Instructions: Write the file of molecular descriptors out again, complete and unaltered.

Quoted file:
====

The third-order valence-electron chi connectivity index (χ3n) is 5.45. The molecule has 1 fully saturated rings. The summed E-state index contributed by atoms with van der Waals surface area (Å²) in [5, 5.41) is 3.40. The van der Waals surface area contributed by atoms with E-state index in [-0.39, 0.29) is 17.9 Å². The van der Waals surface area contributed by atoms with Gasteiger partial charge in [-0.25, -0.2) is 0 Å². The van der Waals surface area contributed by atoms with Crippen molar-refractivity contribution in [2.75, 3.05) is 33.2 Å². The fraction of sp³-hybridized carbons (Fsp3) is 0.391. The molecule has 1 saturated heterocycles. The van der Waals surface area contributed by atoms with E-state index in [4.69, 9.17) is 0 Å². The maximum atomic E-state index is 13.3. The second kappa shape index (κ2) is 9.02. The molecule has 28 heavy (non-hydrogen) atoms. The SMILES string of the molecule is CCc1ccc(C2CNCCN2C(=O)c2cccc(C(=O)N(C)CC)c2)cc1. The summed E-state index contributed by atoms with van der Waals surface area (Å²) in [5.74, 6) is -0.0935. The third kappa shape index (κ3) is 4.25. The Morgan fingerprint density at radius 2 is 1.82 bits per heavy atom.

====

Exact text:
The third-order valence-electron chi connectivity index (χ3n) is 5.45. The molecule has 1 fully saturated rings. The summed E-state index contributed by atoms with van der Waals surface area (Å²) in [5, 5.41) is 3.40. The van der Waals surface area contributed by atoms with E-state index in [-0.39, 0.29) is 17.9 Å². The van der Waals surface area contributed by atoms with Gasteiger partial charge in [-0.25, -0.2) is 0 Å². The van der Waals surface area contributed by atoms with Crippen molar-refractivity contribution in [2.75, 3.05) is 33.2 Å². The fraction of sp³-hybridized carbons (Fsp3) is 0.391. The molecule has 1 saturated heterocycles. The van der Waals surface area contributed by atoms with E-state index in [4.69, 9.17) is 0 Å². The maximum atomic E-state index is 13.3. The second kappa shape index (κ2) is 9.02. The molecule has 28 heavy (non-hydrogen) atoms. The SMILES string of the molecule is CCc1ccc(C2CNCCN2C(=O)c2cccc(C(=O)N(C)CC)c2)cc1. The summed E-state index contributed by atoms with van der Waals surface area (Å²) in [5.74, 6) is -0.0935. The third kappa shape index (κ3) is 4.25. The Morgan fingerprint density at radius 2 is 1.82 bits per heavy atom.